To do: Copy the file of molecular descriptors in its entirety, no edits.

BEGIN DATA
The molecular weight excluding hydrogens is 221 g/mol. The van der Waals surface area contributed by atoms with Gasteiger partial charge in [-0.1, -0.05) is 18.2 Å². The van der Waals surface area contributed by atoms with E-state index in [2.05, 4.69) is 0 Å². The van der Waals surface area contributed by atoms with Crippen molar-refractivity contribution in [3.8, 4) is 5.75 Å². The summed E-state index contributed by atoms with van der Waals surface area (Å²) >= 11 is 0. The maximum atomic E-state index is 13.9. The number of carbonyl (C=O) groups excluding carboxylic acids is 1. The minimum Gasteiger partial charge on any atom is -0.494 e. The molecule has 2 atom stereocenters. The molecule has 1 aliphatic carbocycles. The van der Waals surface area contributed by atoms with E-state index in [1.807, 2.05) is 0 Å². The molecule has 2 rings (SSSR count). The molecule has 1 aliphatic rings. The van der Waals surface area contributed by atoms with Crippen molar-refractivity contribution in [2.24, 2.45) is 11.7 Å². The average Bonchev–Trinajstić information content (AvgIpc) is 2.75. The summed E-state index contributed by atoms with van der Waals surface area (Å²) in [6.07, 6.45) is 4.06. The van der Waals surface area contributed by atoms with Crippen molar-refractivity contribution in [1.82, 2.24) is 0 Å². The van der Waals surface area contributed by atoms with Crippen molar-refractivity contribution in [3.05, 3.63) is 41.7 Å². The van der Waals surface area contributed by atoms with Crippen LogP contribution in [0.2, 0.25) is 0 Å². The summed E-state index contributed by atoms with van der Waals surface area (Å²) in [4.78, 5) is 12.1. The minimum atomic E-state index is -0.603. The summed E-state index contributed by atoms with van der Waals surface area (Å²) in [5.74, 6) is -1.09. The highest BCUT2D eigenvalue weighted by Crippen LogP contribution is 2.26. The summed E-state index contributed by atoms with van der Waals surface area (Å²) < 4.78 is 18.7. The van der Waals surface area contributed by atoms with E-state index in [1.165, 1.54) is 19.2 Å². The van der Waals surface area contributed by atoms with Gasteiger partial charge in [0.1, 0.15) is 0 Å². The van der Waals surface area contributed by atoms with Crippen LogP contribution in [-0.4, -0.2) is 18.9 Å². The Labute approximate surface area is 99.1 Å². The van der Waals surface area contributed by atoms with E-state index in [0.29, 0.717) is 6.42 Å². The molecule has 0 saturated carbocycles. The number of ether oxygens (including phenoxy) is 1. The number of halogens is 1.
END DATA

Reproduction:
The molecular weight excluding hydrogens is 221 g/mol. The van der Waals surface area contributed by atoms with Gasteiger partial charge in [-0.1, -0.05) is 18.2 Å². The van der Waals surface area contributed by atoms with E-state index in [2.05, 4.69) is 0 Å². The van der Waals surface area contributed by atoms with Crippen molar-refractivity contribution in [3.8, 4) is 5.75 Å². The summed E-state index contributed by atoms with van der Waals surface area (Å²) >= 11 is 0. The maximum atomic E-state index is 13.9. The number of carbonyl (C=O) groups excluding carboxylic acids is 1. The minimum Gasteiger partial charge on any atom is -0.494 e. The molecule has 2 atom stereocenters. The molecule has 1 aliphatic carbocycles. The van der Waals surface area contributed by atoms with E-state index in [1.807, 2.05) is 0 Å². The molecule has 2 rings (SSSR count). The molecule has 1 aliphatic rings. The van der Waals surface area contributed by atoms with Crippen molar-refractivity contribution in [2.24, 2.45) is 11.7 Å². The average Bonchev–Trinajstić information content (AvgIpc) is 2.75. The summed E-state index contributed by atoms with van der Waals surface area (Å²) in [6.07, 6.45) is 4.06. The van der Waals surface area contributed by atoms with Crippen molar-refractivity contribution in [1.82, 2.24) is 0 Å². The van der Waals surface area contributed by atoms with Crippen molar-refractivity contribution in [3.05, 3.63) is 41.7 Å². The van der Waals surface area contributed by atoms with Crippen LogP contribution in [0.2, 0.25) is 0 Å². The summed E-state index contributed by atoms with van der Waals surface area (Å²) in [4.78, 5) is 12.1. The minimum atomic E-state index is -0.603. The summed E-state index contributed by atoms with van der Waals surface area (Å²) in [5.74, 6) is -1.09. The highest BCUT2D eigenvalue weighted by Crippen LogP contribution is 2.26. The summed E-state index contributed by atoms with van der Waals surface area (Å²) < 4.78 is 18.7. The van der Waals surface area contributed by atoms with E-state index in [1.165, 1.54) is 19.2 Å². The van der Waals surface area contributed by atoms with Gasteiger partial charge in [0.1, 0.15) is 0 Å². The van der Waals surface area contributed by atoms with Crippen LogP contribution in [-0.4, -0.2) is 18.9 Å². The Labute approximate surface area is 99.1 Å². The van der Waals surface area contributed by atoms with E-state index in [0.29, 0.717) is 6.42 Å². The molecule has 0 saturated carbocycles. The number of ether oxygens (including phenoxy) is 1. The number of halogens is 1.